Left: Pirates President Frank Coonlley cut the ribbon at the rededication of Sanguigni Field. (Photo Courtesy Dave Arrigo/Pittsburgh Pirates)
This baseball season, The Brighton Heights Athletic Association hit a home run when it received a new field from Pirates Charities and an employee volunteer grant from Highmark.
One of the BHAA’s old baseball fields was newly refurbished through the Pirates Charities program and the Heinz Endowments. The association also received a $500 grant from Highmark Inc.
The newly named Sanguigni Field was rededicated July 7, with a ribbon cutting ceremony.
The field was funded by Pirates Charities and the Heinz Endowments and designed to be an environmentally friendly field by Astorino. The field was chosen by the city due to its need for renovations and its water drainage problems.
Sanguigni Field features a bio retention swale along the skirt of the outfield, a rain garden to catch water and drywells to solve the water drainage problem.
Other green features include revitalized grass, freshly planted trees, a backstop made out of recycled tires and waste receptacles and a scoreboard that both use solar power.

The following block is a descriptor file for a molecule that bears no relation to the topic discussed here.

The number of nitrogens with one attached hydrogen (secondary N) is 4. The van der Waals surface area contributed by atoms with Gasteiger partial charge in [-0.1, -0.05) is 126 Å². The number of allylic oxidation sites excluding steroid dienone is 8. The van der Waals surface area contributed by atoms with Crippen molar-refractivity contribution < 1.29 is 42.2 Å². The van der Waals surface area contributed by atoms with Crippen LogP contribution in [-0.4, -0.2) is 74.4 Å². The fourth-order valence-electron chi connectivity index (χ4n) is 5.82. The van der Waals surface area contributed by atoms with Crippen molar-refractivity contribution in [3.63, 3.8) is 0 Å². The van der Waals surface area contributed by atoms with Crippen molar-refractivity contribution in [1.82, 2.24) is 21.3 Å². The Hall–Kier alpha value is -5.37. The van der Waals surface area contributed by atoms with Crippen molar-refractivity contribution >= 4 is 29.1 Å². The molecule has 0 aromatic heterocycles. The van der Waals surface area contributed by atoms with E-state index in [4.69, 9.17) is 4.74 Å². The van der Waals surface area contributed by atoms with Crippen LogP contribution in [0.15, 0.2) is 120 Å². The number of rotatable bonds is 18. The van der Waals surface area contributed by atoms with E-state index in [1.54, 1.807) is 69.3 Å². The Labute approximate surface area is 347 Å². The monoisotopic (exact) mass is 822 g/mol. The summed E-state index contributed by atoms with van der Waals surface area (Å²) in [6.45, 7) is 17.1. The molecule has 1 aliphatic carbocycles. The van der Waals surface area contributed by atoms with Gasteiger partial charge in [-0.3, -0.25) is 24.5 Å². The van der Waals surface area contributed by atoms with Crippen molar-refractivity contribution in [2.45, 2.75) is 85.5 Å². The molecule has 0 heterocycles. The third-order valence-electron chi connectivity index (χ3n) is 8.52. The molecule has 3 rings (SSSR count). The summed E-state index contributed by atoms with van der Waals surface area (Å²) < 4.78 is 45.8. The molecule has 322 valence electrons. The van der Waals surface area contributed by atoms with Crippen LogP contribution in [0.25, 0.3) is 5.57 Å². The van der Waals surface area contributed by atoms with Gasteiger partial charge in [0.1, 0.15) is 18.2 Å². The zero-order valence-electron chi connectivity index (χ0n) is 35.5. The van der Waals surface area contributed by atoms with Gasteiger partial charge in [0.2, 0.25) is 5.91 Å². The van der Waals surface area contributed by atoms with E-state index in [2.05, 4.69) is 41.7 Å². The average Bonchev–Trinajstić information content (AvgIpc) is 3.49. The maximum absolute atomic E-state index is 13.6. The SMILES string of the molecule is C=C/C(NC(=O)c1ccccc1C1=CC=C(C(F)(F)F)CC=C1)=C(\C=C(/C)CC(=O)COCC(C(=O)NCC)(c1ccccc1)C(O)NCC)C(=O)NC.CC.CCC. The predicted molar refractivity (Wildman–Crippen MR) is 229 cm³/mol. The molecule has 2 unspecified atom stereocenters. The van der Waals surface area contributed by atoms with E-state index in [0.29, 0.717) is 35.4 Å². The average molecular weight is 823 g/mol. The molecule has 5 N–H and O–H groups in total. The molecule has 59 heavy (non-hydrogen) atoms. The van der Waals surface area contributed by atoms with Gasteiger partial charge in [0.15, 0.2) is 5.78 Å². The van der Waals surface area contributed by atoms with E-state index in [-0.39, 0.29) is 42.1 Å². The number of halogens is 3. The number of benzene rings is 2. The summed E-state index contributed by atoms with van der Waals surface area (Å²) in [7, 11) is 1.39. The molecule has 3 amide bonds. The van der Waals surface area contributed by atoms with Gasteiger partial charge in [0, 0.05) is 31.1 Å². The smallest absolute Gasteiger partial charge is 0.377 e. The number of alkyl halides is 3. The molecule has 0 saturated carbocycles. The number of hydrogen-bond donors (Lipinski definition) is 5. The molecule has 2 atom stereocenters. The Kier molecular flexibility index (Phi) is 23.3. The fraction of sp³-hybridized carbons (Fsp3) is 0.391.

Even the stain on the refurbished dugouts was a low volatile organ compound that minimizes environmental and health hazards caused by the chemicals in regular stain.
The total renovation cost $250,000.
“The most important thing about Sanguigni Field is, not only does the renovation provide a new, safe environment for more than 300 youth of Brighton Heights, it also contains several environmentally-friendly elements, which will now provide an educational opportunity for children and adults using and visiting the field in the future,” said Matt Norby of the Pirates Charities
Just days after the rededication of the field, it was announced on Tuesday that the BHAA would also receive a grant from Highmark’s Employee Volunteer Program. Northside resident and BHAA volunteer Sandy Mastele applied for the grant through her job at Highmark, and received $500 for the athletic association.
The money will be used to maintain the fields and cover the cost of children whose families cannot afford fees that go towards buying newer and safer equipment.
"We’re very thankful and grateful for both organizations," said BHAA President Mike Gavlik.